Naga Morich means “serpent chili” in Bengali. Sister of the famed Ghost Pepper (yet to come), this beauty is native to northern India and Bangladesh, where it’s often eaten green (read: unripe) and raw, as a side dish. The Dorset Naga is a particular strain of the Naga Morich pepper that was selectively bred for maximum heat — the first pepper on earth to break one million SHU (double the rating of the Red Savina). Aside from mind-numbing heat, they also boast a fruity flavor; some claim to taste notes of orange and pineapple, but personally, I find the idea of being able to taste anything amidst the mouth-fire highly suspect.
11. Trinidad Scorpion CARDI (800,000-1,000,000 SHU)
The Trinidad Scorpion gets its name from its homeland and its appearance. The latter half of the name makes sense once you get a look at one. The peppers have a little stinger opposite the stem, which looks like the poisonous barb on the tail of a scorpion. Although, if you want to relate the power of the pepper’s spice to a scorpion, that works as well. The “CARDI” addendum stands for Caribbean Agricultural Research and Development Institute, the research group responsible for the breeding of this particular pepper. We’re now well within the ‘dangerously hot’ range, a fact further evidenced by the two main uses of the Trinidad Scorpion CARDI: firstly, in military-grade mace, and secondly, mixed in with marine paint to prevent barnacles from growing on the bottoms of boats. But I guess you could put it in your food if you really wanted to.
10. Bhut Jolokia Chocolate (800,000-1,001,304 SHU)
The Bhut Jolokia (aka Naga Jolokia) is more commonly known by its Americanized name, the Ghost Pepper. The chocolate variant of this pepper is a very rare naturally occurring permutation of the standard red and is named not only for its rich coloring but also for its notoriously sweet flavor. Don’t be fooled by the sweetness, though — it’s just as spicy as its red cousin, at over a million SHU. Native to India, the Ghost Pepper is responsible for some of the most brain-searing, tongue-sizzling curries and chutneys in the entire world. However, it’s also used in military weapons and smeared on fences to ward off stampeding elephants.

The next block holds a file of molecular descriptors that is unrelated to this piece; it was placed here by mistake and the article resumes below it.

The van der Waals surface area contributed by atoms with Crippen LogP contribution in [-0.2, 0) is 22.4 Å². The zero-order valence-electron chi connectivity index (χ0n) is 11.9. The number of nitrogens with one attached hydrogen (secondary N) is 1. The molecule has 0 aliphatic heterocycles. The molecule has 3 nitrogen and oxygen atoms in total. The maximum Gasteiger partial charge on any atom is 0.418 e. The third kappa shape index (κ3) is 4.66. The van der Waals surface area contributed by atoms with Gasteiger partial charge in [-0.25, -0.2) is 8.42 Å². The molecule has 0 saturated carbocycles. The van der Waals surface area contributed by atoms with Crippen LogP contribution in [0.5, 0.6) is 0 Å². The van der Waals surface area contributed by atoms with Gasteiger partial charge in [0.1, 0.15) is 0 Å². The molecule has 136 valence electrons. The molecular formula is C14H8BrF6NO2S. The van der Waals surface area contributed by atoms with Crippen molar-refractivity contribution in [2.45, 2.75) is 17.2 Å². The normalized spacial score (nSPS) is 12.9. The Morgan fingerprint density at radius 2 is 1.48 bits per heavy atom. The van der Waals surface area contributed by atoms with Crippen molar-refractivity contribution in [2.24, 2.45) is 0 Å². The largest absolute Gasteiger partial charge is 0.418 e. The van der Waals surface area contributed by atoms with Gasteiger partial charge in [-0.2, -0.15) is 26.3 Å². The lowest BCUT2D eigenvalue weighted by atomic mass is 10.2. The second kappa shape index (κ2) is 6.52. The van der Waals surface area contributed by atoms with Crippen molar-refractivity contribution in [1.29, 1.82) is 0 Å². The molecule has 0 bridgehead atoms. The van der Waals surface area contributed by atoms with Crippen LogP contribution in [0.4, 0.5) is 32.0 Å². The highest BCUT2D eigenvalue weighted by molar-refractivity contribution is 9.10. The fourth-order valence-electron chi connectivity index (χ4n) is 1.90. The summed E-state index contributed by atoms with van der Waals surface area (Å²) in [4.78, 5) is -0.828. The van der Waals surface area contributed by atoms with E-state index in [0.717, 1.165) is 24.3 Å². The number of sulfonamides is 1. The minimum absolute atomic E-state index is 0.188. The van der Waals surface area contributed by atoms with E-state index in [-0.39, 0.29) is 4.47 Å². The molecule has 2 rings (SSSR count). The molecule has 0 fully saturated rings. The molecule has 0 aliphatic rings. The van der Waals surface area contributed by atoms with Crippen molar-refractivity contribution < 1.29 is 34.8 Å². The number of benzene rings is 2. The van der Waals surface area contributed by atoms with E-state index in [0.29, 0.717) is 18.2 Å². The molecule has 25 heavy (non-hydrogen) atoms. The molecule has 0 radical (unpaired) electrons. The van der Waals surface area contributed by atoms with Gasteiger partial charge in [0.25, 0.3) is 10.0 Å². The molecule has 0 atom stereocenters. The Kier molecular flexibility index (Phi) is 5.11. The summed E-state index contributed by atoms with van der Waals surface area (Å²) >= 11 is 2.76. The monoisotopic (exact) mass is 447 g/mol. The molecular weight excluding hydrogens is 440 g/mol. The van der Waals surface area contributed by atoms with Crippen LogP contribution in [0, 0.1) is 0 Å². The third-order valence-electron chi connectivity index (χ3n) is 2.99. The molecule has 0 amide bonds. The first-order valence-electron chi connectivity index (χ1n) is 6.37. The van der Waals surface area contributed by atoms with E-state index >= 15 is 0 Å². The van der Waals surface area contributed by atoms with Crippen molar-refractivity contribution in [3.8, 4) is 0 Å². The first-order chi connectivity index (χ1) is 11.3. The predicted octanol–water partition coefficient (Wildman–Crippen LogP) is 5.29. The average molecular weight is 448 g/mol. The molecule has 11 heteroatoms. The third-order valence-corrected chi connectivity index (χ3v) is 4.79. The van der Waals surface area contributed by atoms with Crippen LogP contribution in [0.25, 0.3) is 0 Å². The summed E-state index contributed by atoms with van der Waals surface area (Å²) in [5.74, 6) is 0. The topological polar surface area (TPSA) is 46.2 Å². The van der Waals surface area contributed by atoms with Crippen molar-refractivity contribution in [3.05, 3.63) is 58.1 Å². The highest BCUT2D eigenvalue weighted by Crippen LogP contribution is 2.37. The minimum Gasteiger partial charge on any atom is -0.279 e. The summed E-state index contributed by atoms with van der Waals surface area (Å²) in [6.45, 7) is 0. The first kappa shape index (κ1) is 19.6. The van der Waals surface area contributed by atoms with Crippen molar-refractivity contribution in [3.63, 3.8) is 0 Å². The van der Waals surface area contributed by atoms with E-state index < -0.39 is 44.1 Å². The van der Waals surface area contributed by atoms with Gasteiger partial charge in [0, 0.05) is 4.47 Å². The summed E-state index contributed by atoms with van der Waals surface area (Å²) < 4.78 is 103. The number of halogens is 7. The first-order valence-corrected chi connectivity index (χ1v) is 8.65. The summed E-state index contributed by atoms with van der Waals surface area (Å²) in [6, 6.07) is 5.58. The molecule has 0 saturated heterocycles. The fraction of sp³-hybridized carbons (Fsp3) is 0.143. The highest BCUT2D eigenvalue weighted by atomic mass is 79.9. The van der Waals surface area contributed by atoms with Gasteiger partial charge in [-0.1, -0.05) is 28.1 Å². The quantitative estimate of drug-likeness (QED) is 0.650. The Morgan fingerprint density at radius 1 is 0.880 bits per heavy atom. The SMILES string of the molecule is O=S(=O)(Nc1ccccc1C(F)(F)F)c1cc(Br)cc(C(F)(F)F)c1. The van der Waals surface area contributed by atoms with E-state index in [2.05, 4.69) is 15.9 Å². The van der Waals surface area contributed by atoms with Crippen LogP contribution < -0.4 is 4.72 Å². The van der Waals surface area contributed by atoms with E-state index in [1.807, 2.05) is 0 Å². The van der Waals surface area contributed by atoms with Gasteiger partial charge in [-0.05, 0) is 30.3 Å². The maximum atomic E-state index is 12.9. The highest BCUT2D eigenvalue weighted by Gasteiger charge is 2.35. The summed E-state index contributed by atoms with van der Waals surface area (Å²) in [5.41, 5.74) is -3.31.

9. Bhut Jolokia (aka Ghost Pepper) (800,000-1,001,304 SHU)
The Bhut Jolokia, or Ghost Pepper, is the fiery, less sweet original that spawned the Chocolate Ghost Pepper (bhut means ghost or supernatural creature). Native to India, the Ghost Pepper is responsible for some of the most brain-searing, tongue-sizzling curries and chutneys in the entire world. However, it’s also used in military weapons and smeared on fences to ward off stampeding elephants. The standard red variant of this pepper is much easier to find than the chocolate variety, and is the fuel for restaurant challenges and idiotic YouTube videos worldwide. Fun fact: The Ghost Pepper is an inter-species hybrid between the species containing all of the habanero cultivars and the species containing the Tabasco pepper.
8. 7 Pot Chili (over 1,000,000 SHU)
The 7 Pot Chili gets its name from its alleged ability to provide enough spice for seven pots of stew, and at over a million SHU, I’m inclined to believe it. Unsurprisingly, this little demon is also from Trinidad, where evil peppers grow like weeds, and you’ll find it in many of the same dishes as the other Caribbean peppers in the habanero family — stews, marinades, and hot sauces. The 7 Pot (sometimes called the 7 Pod) displays all-over “pimpling,” a texture only found in the spiciest of peppers (appearing as though they’re boiling themselves from the inside out).
7. Gibraltar (aka Spanish Naga) (1,086,844 SHU)
The Spanish Naga is grown, of course, in Spain but was actually developed in the UK. Like the 7 Pot, this one’s so fiendishly spicy that its skin is bubbling and wrinkled, an effect probably exaggerated by the unique conditions under which it’s grown: The plants have to be kept indoors in enclosed plastic tunnels and subjected to blisteringly hot temperatures in order to churn out peppers that spicy. Since they’re largely man-made, there aren’t any traditional dishes that use the Gibraltar chili, but they’re available in Western Europe if you’re interested in concocting a curry and then never tasting anything again for the rest of your life.